Stem Cell Research – Man vs. Godby Nirupama Shankar, PT, MHS | June 18, 2008
President Bush stated that federal funds would be awarded for research in the filed of stem cell research in 2001. Seven years later, this issue still raises multiple questions and is a highly debated topic. These questions range from the “What” to the “How” and most importantly to the “Why” of stem cell cultivation and development. The first two types of questions are easily answered with theories and facts, but the third sets the stage for strong ethical and moral debates. A country of more than 300 million people is bound to have strong and diverse opinions on this matter.
Stem cells are the building blocks of life; they are the “Version 1.00” of most cells of our body. All other cells (e.g. brain cells, blood cells, skin cells) are formed by the differentiation and maturation of these cells. The stem cells divide, mature and take on different functions based on the need. This is a process that occurs naturally when the embryo develops to a full term infant. These cells will continue to differentiate and integrate as a part of any other cell where it is transplanted.
Transplant these cells onto a site of injury, and the stage is set for potential healing and restoration of function.
How are these stem cells obtained?
Currently, the stem cells may be excavated from dead embryos, which were created solely “for the purpose of reproduction.” Adults also have a small percentage of stem cells in their bodies; these are found in the blood, in bone marrow, the brain, the liver and skin. There are 14 sites around the world that are recognized by the National Institute of Health Research as authorized suppliers of stem cells for research purposes. Research is currently being carried on to study the applicability of the stem cells in plastic surgery, in Parkinson’s disease and in spinal cord injury. People with spinal cord injuries may currently undergo the procedure of stem cell implantation in China or Portugal. There have been anecdotal reports of some functional gains after this surgery, but no published literature demonstrates significant improvement in independence.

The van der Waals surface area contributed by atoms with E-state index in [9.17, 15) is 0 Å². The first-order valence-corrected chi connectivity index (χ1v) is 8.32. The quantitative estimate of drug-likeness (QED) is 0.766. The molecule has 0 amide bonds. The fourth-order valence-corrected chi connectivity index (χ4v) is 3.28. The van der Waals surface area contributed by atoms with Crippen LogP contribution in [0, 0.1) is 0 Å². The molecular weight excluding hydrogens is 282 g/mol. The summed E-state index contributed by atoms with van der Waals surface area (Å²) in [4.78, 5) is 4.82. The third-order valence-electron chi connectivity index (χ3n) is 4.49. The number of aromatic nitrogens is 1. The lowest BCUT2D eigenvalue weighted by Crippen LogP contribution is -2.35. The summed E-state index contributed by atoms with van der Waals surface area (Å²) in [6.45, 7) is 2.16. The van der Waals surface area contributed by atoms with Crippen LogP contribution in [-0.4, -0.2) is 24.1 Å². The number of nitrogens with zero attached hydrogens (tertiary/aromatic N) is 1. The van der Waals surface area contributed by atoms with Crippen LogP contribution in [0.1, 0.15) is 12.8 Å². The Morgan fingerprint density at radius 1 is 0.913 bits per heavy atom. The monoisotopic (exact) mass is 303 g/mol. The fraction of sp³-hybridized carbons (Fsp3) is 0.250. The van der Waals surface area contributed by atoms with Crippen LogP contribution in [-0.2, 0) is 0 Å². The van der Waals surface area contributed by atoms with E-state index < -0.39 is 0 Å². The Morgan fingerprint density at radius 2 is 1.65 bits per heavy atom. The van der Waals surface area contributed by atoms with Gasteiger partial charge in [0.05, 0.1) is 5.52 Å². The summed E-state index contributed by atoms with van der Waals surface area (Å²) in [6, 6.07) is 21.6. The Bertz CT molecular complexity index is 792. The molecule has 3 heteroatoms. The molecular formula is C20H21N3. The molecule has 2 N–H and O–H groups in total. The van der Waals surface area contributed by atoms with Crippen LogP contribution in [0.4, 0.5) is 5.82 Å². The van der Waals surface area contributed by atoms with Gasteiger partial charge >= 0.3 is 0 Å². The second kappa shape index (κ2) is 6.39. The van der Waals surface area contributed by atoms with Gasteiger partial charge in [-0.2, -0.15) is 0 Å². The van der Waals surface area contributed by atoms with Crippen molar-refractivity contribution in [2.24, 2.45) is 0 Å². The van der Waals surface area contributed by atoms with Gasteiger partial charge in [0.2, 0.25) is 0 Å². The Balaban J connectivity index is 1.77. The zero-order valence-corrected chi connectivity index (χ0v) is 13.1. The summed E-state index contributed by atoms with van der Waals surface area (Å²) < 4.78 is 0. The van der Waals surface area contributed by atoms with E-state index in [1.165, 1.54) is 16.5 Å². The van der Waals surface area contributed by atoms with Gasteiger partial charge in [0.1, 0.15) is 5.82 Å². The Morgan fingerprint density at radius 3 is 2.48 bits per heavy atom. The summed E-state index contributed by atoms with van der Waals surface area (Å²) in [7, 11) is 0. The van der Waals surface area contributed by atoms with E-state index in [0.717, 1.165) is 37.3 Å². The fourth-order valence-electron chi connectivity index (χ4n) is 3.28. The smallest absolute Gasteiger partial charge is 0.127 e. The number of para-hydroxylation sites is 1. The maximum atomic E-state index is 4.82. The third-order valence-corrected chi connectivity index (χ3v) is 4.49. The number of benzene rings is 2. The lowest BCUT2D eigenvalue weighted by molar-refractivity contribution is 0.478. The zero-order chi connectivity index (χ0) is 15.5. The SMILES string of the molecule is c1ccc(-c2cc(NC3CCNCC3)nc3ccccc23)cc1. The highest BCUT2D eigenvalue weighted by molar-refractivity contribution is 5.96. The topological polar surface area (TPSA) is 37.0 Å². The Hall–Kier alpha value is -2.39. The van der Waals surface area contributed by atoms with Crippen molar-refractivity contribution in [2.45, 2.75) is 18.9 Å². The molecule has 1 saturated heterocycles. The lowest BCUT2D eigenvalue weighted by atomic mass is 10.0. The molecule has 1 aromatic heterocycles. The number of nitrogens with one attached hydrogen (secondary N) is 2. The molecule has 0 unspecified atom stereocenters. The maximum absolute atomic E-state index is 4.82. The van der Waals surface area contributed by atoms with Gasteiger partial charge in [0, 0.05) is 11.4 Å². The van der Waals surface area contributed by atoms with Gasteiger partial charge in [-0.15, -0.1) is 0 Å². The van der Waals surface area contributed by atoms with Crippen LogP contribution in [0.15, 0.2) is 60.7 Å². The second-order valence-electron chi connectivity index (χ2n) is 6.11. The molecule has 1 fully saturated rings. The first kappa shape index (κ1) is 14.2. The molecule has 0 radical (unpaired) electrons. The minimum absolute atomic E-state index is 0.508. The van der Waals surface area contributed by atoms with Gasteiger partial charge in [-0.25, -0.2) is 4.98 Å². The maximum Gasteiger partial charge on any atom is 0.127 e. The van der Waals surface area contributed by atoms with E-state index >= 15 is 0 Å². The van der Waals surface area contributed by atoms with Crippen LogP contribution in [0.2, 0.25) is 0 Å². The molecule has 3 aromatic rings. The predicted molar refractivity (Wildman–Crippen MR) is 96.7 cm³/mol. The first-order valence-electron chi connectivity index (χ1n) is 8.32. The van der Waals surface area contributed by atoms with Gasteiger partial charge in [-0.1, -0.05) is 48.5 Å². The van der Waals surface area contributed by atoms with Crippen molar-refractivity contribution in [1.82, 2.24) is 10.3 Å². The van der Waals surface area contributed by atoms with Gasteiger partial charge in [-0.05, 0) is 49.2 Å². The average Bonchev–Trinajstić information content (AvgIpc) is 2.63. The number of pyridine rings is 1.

When any new commodity hits the market, all major corporations want to enhance packaging and sell. It is probably just a matter of time before this happens to the topic of stem cell research. Rehabilitation hospitals and “recovery centers” are already encouraging positive blogs and upbeat subjective postings by patients who have undergone stem cell surgery. Not many people talk about the risk factors associated with surgery, and the amount of rehabilitation and intense work that is needed after the surgery in order to make the gains that these blogs report. With human trafficking rings and organ trade very much present globally, I cannot imagine that (illegal) mass production of embryos to harvest stem cells would be very far behind.
Humans are often drunk with power — by our position in the hierarchy of living beings and by the fact that we are the only species with highly refined analytical brainpower. Now, we are nearly at the point where we can play God — create, manufacture and destroy at will.
What is the chain that will keep us under control? What is that binding factor that will restrict us?
For now, it is the legal regulations set for us by policymakers. But for the future, when it is time for these restrictions to possibly lift, these will be questions that all of us will have to consider before we exercise our valuable opinion in this matter.
Stem Cell Information — The National Institutes of Health (NIH) resource for stem cell research.
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